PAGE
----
Résumé - CAFD

Indigenous employees' perceptions of the strategies used by mining employers to promote their recruitment, integration and retention.

Joanie Caron, Hugo Asselin, Jean-Michel Beaudoin.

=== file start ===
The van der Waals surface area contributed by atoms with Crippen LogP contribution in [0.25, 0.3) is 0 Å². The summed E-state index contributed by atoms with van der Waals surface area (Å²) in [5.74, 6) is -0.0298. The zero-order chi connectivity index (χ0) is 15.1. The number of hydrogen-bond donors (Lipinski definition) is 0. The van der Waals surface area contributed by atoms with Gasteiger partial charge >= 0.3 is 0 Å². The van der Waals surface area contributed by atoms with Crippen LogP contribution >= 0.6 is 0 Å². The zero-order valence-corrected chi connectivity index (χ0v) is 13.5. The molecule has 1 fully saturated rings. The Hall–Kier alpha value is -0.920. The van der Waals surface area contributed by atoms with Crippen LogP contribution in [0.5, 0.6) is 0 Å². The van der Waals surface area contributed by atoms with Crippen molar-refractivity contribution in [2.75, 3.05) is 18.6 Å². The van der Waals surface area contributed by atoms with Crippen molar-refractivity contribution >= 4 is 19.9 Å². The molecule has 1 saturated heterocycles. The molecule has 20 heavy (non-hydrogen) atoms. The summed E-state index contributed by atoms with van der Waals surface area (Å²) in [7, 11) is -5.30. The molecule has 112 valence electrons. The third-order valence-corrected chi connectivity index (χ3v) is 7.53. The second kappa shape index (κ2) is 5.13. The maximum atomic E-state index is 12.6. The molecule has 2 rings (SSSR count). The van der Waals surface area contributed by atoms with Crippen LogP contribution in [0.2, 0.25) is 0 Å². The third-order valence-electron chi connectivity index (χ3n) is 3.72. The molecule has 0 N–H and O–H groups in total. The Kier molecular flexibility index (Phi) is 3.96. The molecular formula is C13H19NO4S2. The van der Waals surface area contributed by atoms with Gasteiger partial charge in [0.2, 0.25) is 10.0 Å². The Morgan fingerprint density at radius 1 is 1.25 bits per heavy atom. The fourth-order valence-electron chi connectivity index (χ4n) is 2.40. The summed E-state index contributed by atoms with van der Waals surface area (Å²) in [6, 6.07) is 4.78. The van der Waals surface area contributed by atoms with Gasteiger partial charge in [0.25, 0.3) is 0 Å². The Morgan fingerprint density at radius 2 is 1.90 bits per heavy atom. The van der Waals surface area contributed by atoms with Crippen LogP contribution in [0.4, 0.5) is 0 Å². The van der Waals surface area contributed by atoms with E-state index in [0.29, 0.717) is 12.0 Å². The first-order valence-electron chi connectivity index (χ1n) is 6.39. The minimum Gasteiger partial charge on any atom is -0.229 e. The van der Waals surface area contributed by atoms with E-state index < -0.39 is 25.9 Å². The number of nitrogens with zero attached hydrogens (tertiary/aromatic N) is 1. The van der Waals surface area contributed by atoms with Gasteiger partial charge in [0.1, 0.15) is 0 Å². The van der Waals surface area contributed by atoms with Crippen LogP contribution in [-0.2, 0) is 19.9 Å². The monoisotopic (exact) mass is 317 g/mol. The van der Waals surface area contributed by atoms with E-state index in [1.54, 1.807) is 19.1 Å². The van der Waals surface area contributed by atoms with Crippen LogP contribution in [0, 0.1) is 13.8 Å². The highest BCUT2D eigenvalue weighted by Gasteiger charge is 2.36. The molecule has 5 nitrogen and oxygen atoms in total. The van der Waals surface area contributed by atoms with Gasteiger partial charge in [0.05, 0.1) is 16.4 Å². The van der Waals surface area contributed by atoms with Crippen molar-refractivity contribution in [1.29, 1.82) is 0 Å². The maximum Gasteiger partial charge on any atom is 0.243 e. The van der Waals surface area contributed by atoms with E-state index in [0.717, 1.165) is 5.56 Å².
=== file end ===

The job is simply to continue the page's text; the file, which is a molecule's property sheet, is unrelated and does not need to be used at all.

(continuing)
Members of Indigenous communities want to improve their socio-economic status. While many are willing to participate in the mining industry, they face multiple barriers to employment. The purpose of this research was to study Indigenous employees’ perceptions of the strategies used by Canadian mining employers to promote their recruitment, integration and retention. Semi-structured interviews with 43 Anishnaabeg, Crees and Inuit from communities near mining projects in Quebec and Nunavut showed that to be effective, employability programs required close collaboration between governments, Indigenous communities and industry. Liaison, work readiness, site readiness, mentorship, career progression and language training programs were said to promote the recruitment, integration and retention of Indigenous workers. Facilities and activities valuing Indigenous cultures, a critical mass of Indigenous employees, and quality work relationships were also considered to favor Indigenous employment within mining companies. Cree and Inuit perceptions of the factors promoting their recruitment, integration and retention in the mining industry were similar to those of their employers, while Anishnaabeg rather considered that employers were not making enough efforts. The difference might be explained by the fact that Anishnaabeg have yet to conclude a land claim agreement which would put a legal incentive on companies to implement employability programs.